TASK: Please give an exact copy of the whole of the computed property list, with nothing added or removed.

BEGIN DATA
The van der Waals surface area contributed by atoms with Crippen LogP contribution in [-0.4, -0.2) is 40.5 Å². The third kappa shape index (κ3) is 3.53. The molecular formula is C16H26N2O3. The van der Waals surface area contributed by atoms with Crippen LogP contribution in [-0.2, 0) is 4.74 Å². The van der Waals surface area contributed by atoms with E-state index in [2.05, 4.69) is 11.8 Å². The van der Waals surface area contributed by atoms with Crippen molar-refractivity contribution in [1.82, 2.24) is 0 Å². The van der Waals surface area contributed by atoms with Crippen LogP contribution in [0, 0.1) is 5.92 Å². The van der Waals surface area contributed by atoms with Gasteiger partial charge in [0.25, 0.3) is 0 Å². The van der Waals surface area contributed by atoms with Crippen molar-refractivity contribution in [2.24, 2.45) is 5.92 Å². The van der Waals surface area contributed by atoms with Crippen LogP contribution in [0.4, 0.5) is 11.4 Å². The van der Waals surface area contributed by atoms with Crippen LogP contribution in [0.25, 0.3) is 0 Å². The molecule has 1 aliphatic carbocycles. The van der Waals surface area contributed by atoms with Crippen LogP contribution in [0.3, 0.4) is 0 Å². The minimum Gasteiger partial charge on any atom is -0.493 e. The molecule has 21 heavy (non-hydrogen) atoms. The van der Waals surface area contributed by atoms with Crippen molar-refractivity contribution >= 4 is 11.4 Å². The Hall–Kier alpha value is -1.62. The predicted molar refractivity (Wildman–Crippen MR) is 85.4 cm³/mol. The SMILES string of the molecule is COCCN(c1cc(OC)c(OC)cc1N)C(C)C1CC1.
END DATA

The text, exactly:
The van der Waals surface area contributed by atoms with Crippen LogP contribution in [-0.4, -0.2) is 40.5 Å². The third kappa shape index (κ3) is 3.53. The molecular formula is C16H26N2O3. The van der Waals surface area contributed by atoms with Crippen LogP contribution in [-0.2, 0) is 4.74 Å². The van der Waals surface area contributed by atoms with E-state index in [2.05, 4.69) is 11.8 Å². The van der Waals surface area contributed by atoms with Crippen molar-refractivity contribution in [1.82, 2.24) is 0 Å². The van der Waals surface area contributed by atoms with Crippen LogP contribution in [0, 0.1) is 5.92 Å². The van der Waals surface area contributed by atoms with Gasteiger partial charge in [0.25, 0.3) is 0 Å². The van der Waals surface area contributed by atoms with Crippen molar-refractivity contribution in [2.24, 2.45) is 5.92 Å². The van der Waals surface area contributed by atoms with Crippen LogP contribution in [0.4, 0.5) is 11.4 Å². The van der Waals surface area contributed by atoms with Crippen LogP contribution in [0.25, 0.3) is 0 Å². The molecule has 1 aliphatic carbocycles. The van der Waals surface area contributed by atoms with Crippen LogP contribution in [0.3, 0.4) is 0 Å². The minimum Gasteiger partial charge on any atom is -0.493 e. The molecule has 21 heavy (non-hydrogen) atoms. The van der Waals surface area contributed by atoms with Crippen molar-refractivity contribution >= 4 is 11.4 Å². The Hall–Kier alpha value is -1.62. The predicted molar refractivity (Wildman–Crippen MR) is 85.4 cm³/mol. The SMILES string of the molecule is COCCN(c1cc(OC)c(OC)cc1N)C(C)C1CC1.